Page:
Background and objective: Chronic periodontitis, the chronic inflammatory disease of the periodontium, is caused by bacteria and is characterized by an influx of neutrophils into the gingival crevice. Recently, a 'new' extracellular neutrophil defense mechanism - neutrophil extracellular traps - has been described. However, their role in periodontitis has not yet been investigated.
Material and methods: Clinical examinations, transmission and scanning electron microscopy, as well as cytology and confocal laser-scanning microscopy, were employed to analyze gingiva biopsies and crevicular exudate from patients with chronic periodontitis.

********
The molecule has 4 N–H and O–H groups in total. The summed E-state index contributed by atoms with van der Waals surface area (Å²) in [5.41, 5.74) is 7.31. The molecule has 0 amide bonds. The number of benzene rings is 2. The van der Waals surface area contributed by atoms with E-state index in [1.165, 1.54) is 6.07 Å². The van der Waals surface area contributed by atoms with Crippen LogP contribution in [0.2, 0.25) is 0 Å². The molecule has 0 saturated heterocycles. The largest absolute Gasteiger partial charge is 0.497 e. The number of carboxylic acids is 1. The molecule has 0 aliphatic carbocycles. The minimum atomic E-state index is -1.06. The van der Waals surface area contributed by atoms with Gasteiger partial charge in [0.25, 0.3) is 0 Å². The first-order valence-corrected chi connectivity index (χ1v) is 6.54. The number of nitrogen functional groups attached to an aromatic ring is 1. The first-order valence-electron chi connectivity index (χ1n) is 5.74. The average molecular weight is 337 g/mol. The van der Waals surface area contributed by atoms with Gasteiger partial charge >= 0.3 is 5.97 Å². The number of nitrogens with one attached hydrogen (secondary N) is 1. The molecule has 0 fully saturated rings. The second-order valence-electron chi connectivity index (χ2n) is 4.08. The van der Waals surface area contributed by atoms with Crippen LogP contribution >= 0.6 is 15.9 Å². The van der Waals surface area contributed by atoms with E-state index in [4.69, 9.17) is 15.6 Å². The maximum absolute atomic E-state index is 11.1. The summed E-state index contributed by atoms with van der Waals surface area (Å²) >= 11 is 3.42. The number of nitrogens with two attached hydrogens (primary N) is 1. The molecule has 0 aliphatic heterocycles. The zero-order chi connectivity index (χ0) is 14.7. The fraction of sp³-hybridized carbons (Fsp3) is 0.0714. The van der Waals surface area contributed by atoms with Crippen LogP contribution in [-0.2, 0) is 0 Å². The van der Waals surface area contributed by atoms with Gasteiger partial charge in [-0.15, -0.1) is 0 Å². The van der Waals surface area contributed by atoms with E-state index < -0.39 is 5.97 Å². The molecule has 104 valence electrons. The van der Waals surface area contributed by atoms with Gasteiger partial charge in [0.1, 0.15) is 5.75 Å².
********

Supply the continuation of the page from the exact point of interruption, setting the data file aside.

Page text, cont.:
Results: An abundance of neutrophil extracellular traps and some phagocytic neutrophils was found on the gingival pocket surface and in the purulent crevicular exudate. Finding neutrophil extracellular traps in the spontaneously effused purulent crevicular exudate clearly indicated that they are flushed from the pocket by the crevicular exudate. In cases of dispersal of subgingival plaque bacteria, their trapping by neutrophil extracellular traps in purulent crevicular exudate and on the gingival surface was demonstrated.
Conclusion: Trapping the crevicular bacteria prevents their adhesion to and invasion of the gingiva. The combination of neutrophil extracellular traps and crevicular exudate outflow appears to be a 'novel' defense mechanism for the clearance of crevicular bacteria in chronic periodontitis.